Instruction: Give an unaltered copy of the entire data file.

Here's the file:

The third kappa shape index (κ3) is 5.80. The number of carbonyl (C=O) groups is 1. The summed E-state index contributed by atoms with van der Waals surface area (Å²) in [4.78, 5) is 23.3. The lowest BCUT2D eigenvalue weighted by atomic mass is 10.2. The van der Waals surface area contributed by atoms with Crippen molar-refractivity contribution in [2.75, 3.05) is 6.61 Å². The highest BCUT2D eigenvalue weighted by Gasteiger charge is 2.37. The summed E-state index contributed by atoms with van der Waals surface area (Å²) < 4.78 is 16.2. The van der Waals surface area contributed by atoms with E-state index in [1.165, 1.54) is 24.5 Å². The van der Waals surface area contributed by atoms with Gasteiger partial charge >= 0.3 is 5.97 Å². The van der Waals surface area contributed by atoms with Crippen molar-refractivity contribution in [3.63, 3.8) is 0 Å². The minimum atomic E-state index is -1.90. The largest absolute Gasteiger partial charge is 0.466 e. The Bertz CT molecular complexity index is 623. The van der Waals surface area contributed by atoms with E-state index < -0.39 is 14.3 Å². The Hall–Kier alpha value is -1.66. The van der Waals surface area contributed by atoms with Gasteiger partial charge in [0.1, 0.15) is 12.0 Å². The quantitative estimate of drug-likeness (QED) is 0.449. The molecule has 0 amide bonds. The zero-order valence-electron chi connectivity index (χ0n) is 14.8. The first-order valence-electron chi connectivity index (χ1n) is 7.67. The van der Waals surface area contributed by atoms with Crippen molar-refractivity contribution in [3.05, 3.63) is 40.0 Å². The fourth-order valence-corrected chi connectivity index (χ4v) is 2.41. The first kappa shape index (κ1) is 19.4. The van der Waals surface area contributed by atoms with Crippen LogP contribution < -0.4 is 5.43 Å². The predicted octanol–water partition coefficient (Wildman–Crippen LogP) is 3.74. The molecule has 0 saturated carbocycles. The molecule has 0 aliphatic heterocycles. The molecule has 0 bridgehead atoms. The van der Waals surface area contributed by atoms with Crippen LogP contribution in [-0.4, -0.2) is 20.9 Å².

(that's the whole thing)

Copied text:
The third kappa shape index (κ3) is 5.80. The number of carbonyl (C=O) groups is 1. The summed E-state index contributed by atoms with van der Waals surface area (Å²) in [4.78, 5) is 23.3. The lowest BCUT2D eigenvalue weighted by atomic mass is 10.2. The van der Waals surface area contributed by atoms with Crippen molar-refractivity contribution in [2.75, 3.05) is 6.61 Å². The highest BCUT2D eigenvalue weighted by Gasteiger charge is 2.37. The summed E-state index contributed by atoms with van der Waals surface area (Å²) < 4.78 is 16.2. The van der Waals surface area contributed by atoms with E-state index in [1.165, 1.54) is 24.5 Å². The van der Waals surface area contributed by atoms with Gasteiger partial charge >= 0.3 is 5.97 Å². The van der Waals surface area contributed by atoms with Crippen molar-refractivity contribution in [3.63, 3.8) is 0 Å². The minimum atomic E-state index is -1.90. The largest absolute Gasteiger partial charge is 0.466 e. The Bertz CT molecular complexity index is 623. The van der Waals surface area contributed by atoms with E-state index < -0.39 is 14.3 Å². The Hall–Kier alpha value is -1.66. The van der Waals surface area contributed by atoms with Gasteiger partial charge in [0.1, 0.15) is 12.0 Å². The quantitative estimate of drug-likeness (QED) is 0.449. The molecule has 0 amide bonds. The zero-order valence-electron chi connectivity index (χ0n) is 14.8. The first-order valence-electron chi connectivity index (χ1n) is 7.67. The van der Waals surface area contributed by atoms with Crippen molar-refractivity contribution in [3.05, 3.63) is 40.0 Å². The fourth-order valence-corrected chi connectivity index (χ4v) is 2.41. The first kappa shape index (κ1) is 19.4. The van der Waals surface area contributed by atoms with Crippen LogP contribution < -0.4 is 5.43 Å². The predicted octanol–water partition coefficient (Wildman–Crippen LogP) is 3.74. The molecule has 0 saturated carbocycles. The molecule has 0 aliphatic heterocycles. The molecule has 0 bridgehead atoms. The van der Waals surface area contributed by atoms with Crippen LogP contribution in [-0.4, -0.2) is 20.9 Å².